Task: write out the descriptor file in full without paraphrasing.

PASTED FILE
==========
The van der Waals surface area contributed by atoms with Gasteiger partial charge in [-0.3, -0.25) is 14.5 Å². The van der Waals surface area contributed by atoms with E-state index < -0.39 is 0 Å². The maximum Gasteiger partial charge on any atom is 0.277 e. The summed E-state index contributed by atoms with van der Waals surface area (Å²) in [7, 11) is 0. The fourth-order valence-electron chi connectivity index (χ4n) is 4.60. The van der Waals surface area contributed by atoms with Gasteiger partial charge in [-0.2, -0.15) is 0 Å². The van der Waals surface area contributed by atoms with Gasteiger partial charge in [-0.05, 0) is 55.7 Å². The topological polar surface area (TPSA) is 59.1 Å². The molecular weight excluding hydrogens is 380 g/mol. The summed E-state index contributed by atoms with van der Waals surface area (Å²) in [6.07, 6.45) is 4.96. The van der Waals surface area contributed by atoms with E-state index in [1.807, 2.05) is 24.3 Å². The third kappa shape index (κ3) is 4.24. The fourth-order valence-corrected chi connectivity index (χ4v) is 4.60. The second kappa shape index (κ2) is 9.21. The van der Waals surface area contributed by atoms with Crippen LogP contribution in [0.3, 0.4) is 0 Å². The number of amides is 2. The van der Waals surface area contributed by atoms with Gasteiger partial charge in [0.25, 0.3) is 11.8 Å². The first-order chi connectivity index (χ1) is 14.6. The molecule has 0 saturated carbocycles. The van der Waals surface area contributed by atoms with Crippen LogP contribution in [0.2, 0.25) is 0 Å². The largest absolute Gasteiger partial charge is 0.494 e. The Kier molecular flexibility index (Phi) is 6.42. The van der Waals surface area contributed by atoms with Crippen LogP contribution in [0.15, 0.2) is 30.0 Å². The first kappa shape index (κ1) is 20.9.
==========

The van der Waals surface area contributed by atoms with Gasteiger partial charge in [-0.3, -0.25) is 14.5 Å². The van der Waals surface area contributed by atoms with E-state index < -0.39 is 0 Å². The maximum Gasteiger partial charge on any atom is 0.277 e. The summed E-state index contributed by atoms with van der Waals surface area (Å²) in [7, 11) is 0. The fourth-order valence-electron chi connectivity index (χ4n) is 4.60. The van der Waals surface area contributed by atoms with Gasteiger partial charge in [-0.2, -0.15) is 0 Å². The van der Waals surface area contributed by atoms with Gasteiger partial charge in [-0.05, 0) is 55.7 Å². The topological polar surface area (TPSA) is 59.1 Å². The molecular weight excluding hydrogens is 380 g/mol. The summed E-state index contributed by atoms with van der Waals surface area (Å²) in [6.07, 6.45) is 4.96. The van der Waals surface area contributed by atoms with E-state index in [1.807, 2.05) is 24.3 Å². The third kappa shape index (κ3) is 4.24. The fourth-order valence-corrected chi connectivity index (χ4v) is 4.60. The second kappa shape index (κ2) is 9.21. The van der Waals surface area contributed by atoms with Crippen LogP contribution in [0.3, 0.4) is 0 Å². The number of amides is 2. The van der Waals surface area contributed by atoms with Gasteiger partial charge in [0.25, 0.3) is 11.8 Å². The first-order chi connectivity index (χ1) is 14.6. The molecule has 0 saturated carbocycles. The van der Waals surface area contributed by atoms with Crippen LogP contribution in [0.2, 0.25) is 0 Å². The largest absolute Gasteiger partial charge is 0.494 e. The Kier molecular flexibility index (Phi) is 6.42. The van der Waals surface area contributed by atoms with Crippen LogP contribution in [0.15, 0.2) is 30.0 Å². The first kappa shape index (κ1) is 20.9.